(You must be a subscriber to access Consumers Digest Best Buy Recommendations.) Login
Improved LED fixtures are flooding the outdoor lighting market. However, conventional fixtures remain less expensive, and experts say using the latest LED bulbs in those conventional models produces equally good results.
Whether it’s porch lights to welcome you home after sunset or ground-level lights that give your home’s landscape a dramatic nighttime flair, you’ll find more choices of outdoor lighting fixtures than ever before.
Federal regulations require that making or importing conventional 40- and 60-watt incandescent bulbs end, because these bulbs’ efficiency, which is measured in lumens per watt, doesn’t meet new energy-efficiency standards. (A lumen is a measure of the visible light that a source emits.) Similar restrictions were enacted in 2012 and 2013 for 100-watt bulbs and 75-watt bulbs, respectively.
These deadlines were known for years, so fixture manufacturers developed models that integrate the electronic components of energy-efficient LEDs into their designs. Thus, integrated LED fixtures are easier to find than ever before. A few manufacturers went even more high-tech by marrying wireless controls with their models.
Although manufacturers made the components of the newest integrated LED fixtures replaceable—to eliminate the need and cost to replace a failed fixture after years of use—the task isn’t nearly as easy as screwing in a light bulb.
Meanwhile, outdoor lighting fixtures that accommodate incandescent light bulbs won’t disappear even though the bulbs will, because those same fixtures also accept more-efficient CFL and LED bulbs.
PRICE BLUES. Our research found that, among major manufacturers, integrated LED fixtures now make up 25 percent of their products. That compares with an estimated 5 percent to 10 percent of the market at the turn of the decade. Unfortunately, expansion of their integrated LED-fixture lines didn’t prompt manufacturers to drop prices much.
Based on our calculations, integrated LED fixtures across all outdoor lighting categories remain about 45 percent more expensive on average than are their conventional counterparts, and manufacturers say consumers shouldn’t expect prices to drop in the foreseeable future.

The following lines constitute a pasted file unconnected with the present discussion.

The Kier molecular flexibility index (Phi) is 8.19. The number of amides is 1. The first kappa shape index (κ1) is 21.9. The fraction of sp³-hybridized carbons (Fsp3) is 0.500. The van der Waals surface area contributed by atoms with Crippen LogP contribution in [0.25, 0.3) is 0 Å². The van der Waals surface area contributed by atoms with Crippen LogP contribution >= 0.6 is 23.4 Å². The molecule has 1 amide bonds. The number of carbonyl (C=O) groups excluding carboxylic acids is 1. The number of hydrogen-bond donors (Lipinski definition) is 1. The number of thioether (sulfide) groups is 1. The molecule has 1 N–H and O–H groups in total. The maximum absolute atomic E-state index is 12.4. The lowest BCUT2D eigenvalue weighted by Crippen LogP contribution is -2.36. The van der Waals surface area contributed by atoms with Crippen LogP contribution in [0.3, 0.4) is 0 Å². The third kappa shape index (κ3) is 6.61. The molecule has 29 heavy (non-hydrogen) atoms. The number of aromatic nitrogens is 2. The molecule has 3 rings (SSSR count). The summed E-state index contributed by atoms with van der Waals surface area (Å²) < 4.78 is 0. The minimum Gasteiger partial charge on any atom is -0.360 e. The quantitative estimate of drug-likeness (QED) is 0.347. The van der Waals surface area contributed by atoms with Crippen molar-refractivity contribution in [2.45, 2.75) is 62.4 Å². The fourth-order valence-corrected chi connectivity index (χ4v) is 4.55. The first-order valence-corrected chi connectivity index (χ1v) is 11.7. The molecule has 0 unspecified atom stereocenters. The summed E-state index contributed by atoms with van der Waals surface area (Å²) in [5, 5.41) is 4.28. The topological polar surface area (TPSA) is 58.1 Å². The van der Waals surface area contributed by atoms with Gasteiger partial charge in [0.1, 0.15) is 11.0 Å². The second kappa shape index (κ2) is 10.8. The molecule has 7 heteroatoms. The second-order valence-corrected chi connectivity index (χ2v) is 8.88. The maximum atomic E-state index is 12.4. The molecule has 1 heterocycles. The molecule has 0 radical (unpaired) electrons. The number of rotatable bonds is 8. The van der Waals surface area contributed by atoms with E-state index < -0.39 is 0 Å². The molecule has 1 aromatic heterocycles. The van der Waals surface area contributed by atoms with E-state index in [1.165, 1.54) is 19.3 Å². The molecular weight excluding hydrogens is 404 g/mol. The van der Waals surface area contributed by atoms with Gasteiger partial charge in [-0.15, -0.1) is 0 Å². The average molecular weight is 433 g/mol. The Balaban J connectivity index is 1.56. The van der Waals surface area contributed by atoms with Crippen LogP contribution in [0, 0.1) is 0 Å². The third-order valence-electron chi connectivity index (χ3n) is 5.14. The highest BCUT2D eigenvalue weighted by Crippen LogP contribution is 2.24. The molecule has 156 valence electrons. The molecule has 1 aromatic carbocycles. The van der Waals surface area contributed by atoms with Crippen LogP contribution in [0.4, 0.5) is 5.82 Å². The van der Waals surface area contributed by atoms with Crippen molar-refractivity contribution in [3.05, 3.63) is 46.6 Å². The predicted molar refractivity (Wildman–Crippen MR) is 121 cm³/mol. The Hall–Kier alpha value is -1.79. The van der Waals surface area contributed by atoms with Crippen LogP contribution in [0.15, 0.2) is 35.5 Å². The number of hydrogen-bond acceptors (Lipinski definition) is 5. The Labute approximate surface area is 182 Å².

However, three contractors remind us that the premium that’s paid for integrated low-voltage LED fixtures over conventional versions is offset by savings in labor and wiring costs. Integrated LED fixtures operate at lower wattages and include hardware that regulates the amount of electricity that they receive and, thus, require smaller, less expensive transformers. Consequently, if you’re installing outdoor lighting for the first time, you’ll need less wiring than you would if you were to install a conventional fixture. (Unlike incandescent fixtures, integrated LED fixtures can be daisy-chained along a single strand of wire. Incandescent fixtures require additional wiring loops, depending on distances and the number of attached fixtures.) Further, integrated LED fixtures take less time to install, contractors say, and would cost less for an electrician to install than would incandescent fixtures.
Matthew Broyles, who owns outdoor lighting contractor Firefly Lighting, adds that his company replaced 120-volt, 175-watt conventional fixtures with 12-volt, 22-watt integrated LED fixtures “without sacrificing light.” Based on those wattage differences, the integrated LED fixtures would cost 87 percent less to operate than would equivalent conventional fixtures. If your landscape lighting system consisted of 10 fixtures that were on 4 hours per night, we calculate that you’d save $271 annually. However, calculating the cost of the fixtures alone, not factoring in the labor and wiring costs, a 10-fixture, integrated LED system would cost you about $400 more than would a 10-fixture, low-voltage conventional system.
As for savings that you glean down the road from replacing components in the newest integrated LED fixtures rather than replacing the entire fixture: Unless you’re particularly handy with electronics, you have to pay an electrician to remove the light fixture and ship it—at your expense—to the manufacturer for repair. You then have to pay again to reinstall the fixture. That will set you back $125–$220, electricians tell us.
MOOD SETTERS. Because integrated LED fixtures contain electronic circuitry, they adapt more easily to other technologies, such as remote control and wireless access, than do conventional fixtures.
Manufacturer FX Luminaire in January 2013 added wireless control to its integrated LED fixtures. The control lets you remotely dim or brighten a range of outdoor lights either on demand or on a programmed schedule.